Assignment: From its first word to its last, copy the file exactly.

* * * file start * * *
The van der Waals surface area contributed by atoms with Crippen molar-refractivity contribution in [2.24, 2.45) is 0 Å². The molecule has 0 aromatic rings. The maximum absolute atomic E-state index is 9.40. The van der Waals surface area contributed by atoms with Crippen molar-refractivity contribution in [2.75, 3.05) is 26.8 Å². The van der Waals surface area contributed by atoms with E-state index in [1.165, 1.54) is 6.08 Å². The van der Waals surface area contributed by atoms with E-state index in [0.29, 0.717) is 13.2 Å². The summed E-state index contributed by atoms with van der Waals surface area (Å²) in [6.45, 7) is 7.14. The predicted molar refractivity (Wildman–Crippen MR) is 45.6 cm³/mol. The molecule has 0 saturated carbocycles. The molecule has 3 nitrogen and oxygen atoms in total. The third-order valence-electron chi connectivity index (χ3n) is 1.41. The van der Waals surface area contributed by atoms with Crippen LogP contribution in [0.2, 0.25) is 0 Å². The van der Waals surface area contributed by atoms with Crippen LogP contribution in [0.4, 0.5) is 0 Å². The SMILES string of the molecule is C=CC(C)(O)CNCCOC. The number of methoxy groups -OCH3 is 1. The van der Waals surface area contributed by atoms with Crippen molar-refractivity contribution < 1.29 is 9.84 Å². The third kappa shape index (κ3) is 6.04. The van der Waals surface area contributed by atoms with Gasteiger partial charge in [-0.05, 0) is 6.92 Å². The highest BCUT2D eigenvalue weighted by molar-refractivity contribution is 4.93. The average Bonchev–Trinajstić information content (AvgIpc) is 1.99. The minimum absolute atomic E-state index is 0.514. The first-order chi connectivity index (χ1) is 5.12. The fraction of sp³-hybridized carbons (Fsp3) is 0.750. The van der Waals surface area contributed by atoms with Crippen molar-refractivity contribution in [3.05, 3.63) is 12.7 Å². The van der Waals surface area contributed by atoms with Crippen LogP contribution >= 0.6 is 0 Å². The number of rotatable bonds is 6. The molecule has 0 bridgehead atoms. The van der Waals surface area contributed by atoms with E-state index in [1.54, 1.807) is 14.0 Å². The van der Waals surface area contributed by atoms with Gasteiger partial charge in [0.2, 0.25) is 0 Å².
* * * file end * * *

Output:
The van der Waals surface area contributed by atoms with Crippen molar-refractivity contribution in [2.24, 2.45) is 0 Å². The molecule has 0 aromatic rings. The maximum absolute atomic E-state index is 9.40. The van der Waals surface area contributed by atoms with Crippen molar-refractivity contribution in [2.75, 3.05) is 26.8 Å². The van der Waals surface area contributed by atoms with E-state index in [1.165, 1.54) is 6.08 Å². The van der Waals surface area contributed by atoms with E-state index in [0.29, 0.717) is 13.2 Å². The summed E-state index contributed by atoms with van der Waals surface area (Å²) in [6.45, 7) is 7.14. The predicted molar refractivity (Wildman–Crippen MR) is 45.6 cm³/mol. The molecule has 0 saturated carbocycles. The molecule has 3 nitrogen and oxygen atoms in total. The third-order valence-electron chi connectivity index (χ3n) is 1.41. The van der Waals surface area contributed by atoms with Crippen LogP contribution in [0.2, 0.25) is 0 Å². The van der Waals surface area contributed by atoms with Crippen LogP contribution in [0.4, 0.5) is 0 Å². The SMILES string of the molecule is C=CC(C)(O)CNCCOC. The number of methoxy groups -OCH3 is 1. The van der Waals surface area contributed by atoms with Crippen molar-refractivity contribution < 1.29 is 9.84 Å². The third kappa shape index (κ3) is 6.04. The van der Waals surface area contributed by atoms with Gasteiger partial charge in [-0.05, 0) is 6.92 Å². The highest BCUT2D eigenvalue weighted by molar-refractivity contribution is 4.93. The average Bonchev–Trinajstić information content (AvgIpc) is 1.99. The minimum absolute atomic E-state index is 0.514. The first-order chi connectivity index (χ1) is 5.12. The fraction of sp³-hybridized carbons (Fsp3) is 0.750. The van der Waals surface area contributed by atoms with Crippen molar-refractivity contribution in [3.05, 3.63) is 12.7 Å². The van der Waals surface area contributed by atoms with Crippen LogP contribution >= 0.6 is 0 Å². The number of rotatable bonds is 6. The molecule has 0 bridgehead atoms. The van der Waals surface area contributed by atoms with E-state index in [1.54, 1.807) is 14.0 Å². The van der Waals surface area contributed by atoms with Gasteiger partial charge in [0.2, 0.25) is 0 Å².